How do you convince students higher grades mean higher salaries?

Smiling Asian male college student sitting on a wall looking at a digital tablet

A few years ago I was asked by my introductory class students about salaries in the hospitality industry. It was a fair question. I responded by saying that they can vary according to the size of the company and the extent of its operations. Obviously a small mom and pop operation may not pay the same as a large multinational corporation. But I told them that what influences salaries the most is the level of education. It has a significant impact on earnings over a lifetime.

For example, U.S. Census Bureau figures for lifetime earnings for various graduates are:

  • High School Diploma $1,563,120
  • Associate’s Degree $1,853,280
  • Bachelor’s Degree $2,576,340
  • Master’s Degree $3,102,840

I helped them see that the difference between a bachelor’s degree holder and a high school graduate is $1,013,220. And that the difference between a master’s degree holder and a high school graduate is $1,539,720.

According to undergraduates’ feedback, upon graduation, they expect to earn around $32,000 to $37,000 per year. I tried to help them realize that if they excel in their coursework, and earn excellent grades, they have a better chance of earning higher salaries. I like the example of an employer who told me that he knows he wins when he hires “A” students. I posed the question: “Think of your next 40 or 50 years and the income differentials between the degrees of education you earn, pun unintended!”

When I let them know how invested I am in the class and in helping them succeed they are more apt to care themselves. I have spent considerable time researching and experimenting with different lessons, classroom activities, and even digital technology. I watch what engages them and results in higher comprehension and retention. One tool that has really helped improve student achievement is MyHospitalityLab. The online tool has cool trivia questions that can help improve scores on exams since the trivia questions are directly related to the actual tests. I tell my students that I incorporate these tools to help them learn.

Another thing I tell my students is that employers want and expect appropriate work experience. I encourage them to get work experience as soon as possible. A few years ago, in order to facilitate student employment, I invited local hospitality employers to interview our freshman students. A program of part-time jobs was arranged to offer students exposure to company operations in several departments over four years. The result was excellent, with several major corporations employing a number of students. One company even offered students a chance to become part of a management team after graduation.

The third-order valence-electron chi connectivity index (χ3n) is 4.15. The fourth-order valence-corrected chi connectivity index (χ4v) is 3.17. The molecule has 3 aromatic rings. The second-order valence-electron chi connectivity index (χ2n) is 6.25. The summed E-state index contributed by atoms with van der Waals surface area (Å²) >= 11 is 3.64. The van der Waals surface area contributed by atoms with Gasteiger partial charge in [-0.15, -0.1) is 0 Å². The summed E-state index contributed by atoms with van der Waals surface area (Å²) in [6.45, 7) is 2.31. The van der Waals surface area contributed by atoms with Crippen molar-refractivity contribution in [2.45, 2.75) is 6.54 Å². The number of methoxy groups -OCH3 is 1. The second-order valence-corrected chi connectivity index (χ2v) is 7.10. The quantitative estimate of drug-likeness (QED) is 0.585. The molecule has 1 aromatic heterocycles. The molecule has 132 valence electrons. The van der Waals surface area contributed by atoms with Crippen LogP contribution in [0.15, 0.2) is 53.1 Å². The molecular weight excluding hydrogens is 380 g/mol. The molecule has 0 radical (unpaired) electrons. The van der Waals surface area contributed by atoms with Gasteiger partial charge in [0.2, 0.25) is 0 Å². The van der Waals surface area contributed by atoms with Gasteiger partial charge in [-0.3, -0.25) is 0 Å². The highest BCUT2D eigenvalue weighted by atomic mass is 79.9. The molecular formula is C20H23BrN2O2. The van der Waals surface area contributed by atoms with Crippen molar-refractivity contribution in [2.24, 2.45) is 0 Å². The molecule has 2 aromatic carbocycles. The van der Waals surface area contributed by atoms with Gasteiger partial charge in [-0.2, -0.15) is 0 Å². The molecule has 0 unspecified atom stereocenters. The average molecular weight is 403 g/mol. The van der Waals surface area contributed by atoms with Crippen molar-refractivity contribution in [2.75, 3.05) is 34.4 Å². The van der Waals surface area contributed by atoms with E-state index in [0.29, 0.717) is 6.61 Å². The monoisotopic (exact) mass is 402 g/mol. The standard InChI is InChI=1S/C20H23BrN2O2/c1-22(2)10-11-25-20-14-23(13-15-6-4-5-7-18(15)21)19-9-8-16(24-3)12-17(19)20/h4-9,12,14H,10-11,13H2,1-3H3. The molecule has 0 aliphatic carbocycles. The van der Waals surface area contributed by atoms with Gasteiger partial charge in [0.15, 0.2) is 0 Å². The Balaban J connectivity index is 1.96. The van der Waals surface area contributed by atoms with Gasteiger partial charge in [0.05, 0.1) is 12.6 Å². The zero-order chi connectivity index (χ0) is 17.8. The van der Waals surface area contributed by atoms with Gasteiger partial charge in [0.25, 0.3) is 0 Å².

One thing to note, I see a mixture of students in my classrooms. Some are straight out of high school, while others have worked for a number of years. I always tell those students who have worked that their experience can help them do very well because they can relate better to the course contents.  

What methods do you use to help students understand the importance of doing well in their courses and how it will impact their future earnings?

 

About the Author
John Walker

John Walker

John R. Walker, D.B.A., FMP, CHA, is the McKibbon Professor at the college of Hospitality and Tourism Leadership at the University of South Florida Sarasota Manatee and a Fulbright Senior Specialist. He is an accomplished author with several leading industry titles include his most recent release, Introduction to Hospitality Management, 5th Edition. John’s years of industry experience include management training at Savoy Hotel London, followed by the stints as assistant food and beverage manager, assistant room division manager, catering manager, food and beverage manager, resident manager, and general manager with Grand Metropolitan Hotels, Selsdon Park Hotel, Rank Hotels, Inter-continental Hotels, the Coral Reef Resort, Barbados, West Indies. He has taught at two- and four-year schools in Canada and the United States. In addition to being hospitality management consultant and author, he has been published in the Cornell Hotel Restaurant Administration Quarterly, the Hospitality Educators Journal and the New York Times. He is a 10-time recipient of the President Award for exemplary professional performance through teaching and authorship of tourism hospitality publications.

John is an editorial advisory board member for Progress in Tourism and Hospitality Research. He is the past president of the Pacific Chapter of the Council on Hotel, Restaurant, and Institutional Education (CHRIE). He is a certified hotel administrator (CHA) and a certified Foodservice Management Professional (FMP). He and his wife Josielyn have twins, Christopher and Selina. The Walkers live in Sarasota, Florida.